The American Heritage Dictionary defines ‘upper class’ as: “The highest socioeconomic class in a society.” This same text defines ‘aristocracy’ as: “1. A hereditary ruling class. 2. Government by the nobility or by a privileged upper class.” Can you really tell me that we have neither of these features in America? We most certainly have an upper class and I think socially and politically there is definitely a level of aristocracy which exists. I find Ms. Ellison’s clearly uninformed opinion “the British sense” to be hysterical. Does she know anyone who is British and is in the upper class? Many long-standing family friends who live in England still have sold off their family manors and priceless antiques due to taxes and expense of land upkeep. A number of others have sold off portions of land to the government as conservation easements and started organic farms on their lands to “make do”. Many other British aristocracy peers have told me stories about allowances being cut short. Are you really going to tell me that we do not have something similar going on in the U.S.? We have plenty of wealthy people in the U.S. who are members of our government or control major corporations that are essential to this nation’s well-being– Kennedy, Bush, Chase, Steves, Bradford, Winthrop, Jones, and at the turn of the 20th century we still had others including the Adams, Paley, Roosevelt, Rockefeller and Vanderbilt families as well. There are those who are FFV and those whose ancestors were sent to Texas to settle those wild lands of America. We most certainly have large manors, incredible antique collections and elite representatives in our government. We have old families with large fortunes controlling the interests in their regions with skill, a high level of education and fantastic networking connections. They may be controlling things, but most all give back in one way or another – regardless of party affiliation.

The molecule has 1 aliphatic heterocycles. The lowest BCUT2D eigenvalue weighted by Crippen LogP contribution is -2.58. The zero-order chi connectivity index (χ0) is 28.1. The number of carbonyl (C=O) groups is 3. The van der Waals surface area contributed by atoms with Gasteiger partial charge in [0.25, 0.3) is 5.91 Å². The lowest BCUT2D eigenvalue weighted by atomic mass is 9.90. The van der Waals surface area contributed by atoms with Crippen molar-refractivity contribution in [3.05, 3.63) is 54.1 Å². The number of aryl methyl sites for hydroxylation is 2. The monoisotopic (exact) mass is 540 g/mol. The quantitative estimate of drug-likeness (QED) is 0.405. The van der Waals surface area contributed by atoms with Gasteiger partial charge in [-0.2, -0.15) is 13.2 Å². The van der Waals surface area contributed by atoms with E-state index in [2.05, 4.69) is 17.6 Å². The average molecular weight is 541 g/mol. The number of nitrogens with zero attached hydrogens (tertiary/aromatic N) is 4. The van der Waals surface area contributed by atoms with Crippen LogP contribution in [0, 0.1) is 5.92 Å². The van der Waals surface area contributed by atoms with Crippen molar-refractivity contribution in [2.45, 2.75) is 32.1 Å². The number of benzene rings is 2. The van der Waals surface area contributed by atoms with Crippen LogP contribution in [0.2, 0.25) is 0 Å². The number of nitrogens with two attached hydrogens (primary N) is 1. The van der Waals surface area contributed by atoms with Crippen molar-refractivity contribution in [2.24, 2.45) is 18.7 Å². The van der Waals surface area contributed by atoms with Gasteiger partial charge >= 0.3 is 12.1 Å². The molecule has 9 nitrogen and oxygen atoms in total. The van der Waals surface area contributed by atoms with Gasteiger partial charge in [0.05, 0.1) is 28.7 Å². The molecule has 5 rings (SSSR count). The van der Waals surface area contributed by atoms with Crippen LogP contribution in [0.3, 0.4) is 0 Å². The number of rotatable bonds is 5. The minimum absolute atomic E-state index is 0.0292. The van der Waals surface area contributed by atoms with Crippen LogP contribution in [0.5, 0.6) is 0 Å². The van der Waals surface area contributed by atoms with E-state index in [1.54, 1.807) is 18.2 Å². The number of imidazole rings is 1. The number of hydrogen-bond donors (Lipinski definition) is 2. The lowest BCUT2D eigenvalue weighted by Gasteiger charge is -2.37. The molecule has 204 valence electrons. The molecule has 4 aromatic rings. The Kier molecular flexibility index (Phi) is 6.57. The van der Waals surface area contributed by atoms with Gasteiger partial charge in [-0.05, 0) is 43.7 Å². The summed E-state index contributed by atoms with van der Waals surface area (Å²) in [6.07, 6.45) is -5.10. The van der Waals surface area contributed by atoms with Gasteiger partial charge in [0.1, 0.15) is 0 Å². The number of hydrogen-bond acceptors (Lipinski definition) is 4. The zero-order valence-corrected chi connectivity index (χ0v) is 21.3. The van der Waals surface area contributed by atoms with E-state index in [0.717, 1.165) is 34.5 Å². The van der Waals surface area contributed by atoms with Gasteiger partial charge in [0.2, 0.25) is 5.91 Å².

There are many people in the U.S. with great fortunes and incredible family stories who do not stick out in the public forum. Many have Twitter accounts and blogs you read every day, with the average person assuming they are simply well-travelled and possibly exaggerate a good bit. No readers, while there are many who do falsify information, there are a small number of bloggers who are from old families who have chosen to remain “upper class”… or merely first class in the way they portray themselves in this global forum of blogging. They do not over share, they wish to broaden the perspectives of their readers (educate them a bit, if you will), and they choose to remain relatively anonymous. They have money, but it is not about money, it is about quality. Quality of writing, quality of entries, quality of life. Ironically, Lisa Birnbach touches on the way in which to stay classy in her latest book, True Prep, she writes, “We prefer modest discretion to the outward manifestations of wealth that are the signs of the new hordes. [….] your money has just always been there… if it is a fact of your family’s life… if you take regular vacations but stay in rooms, not in suites [….] We do not engage in stretch limousines. We spend our money in more covert ways” (page 43). She may be writing about “preps” but she could easily be writing of anyone with responsible yet affluent means.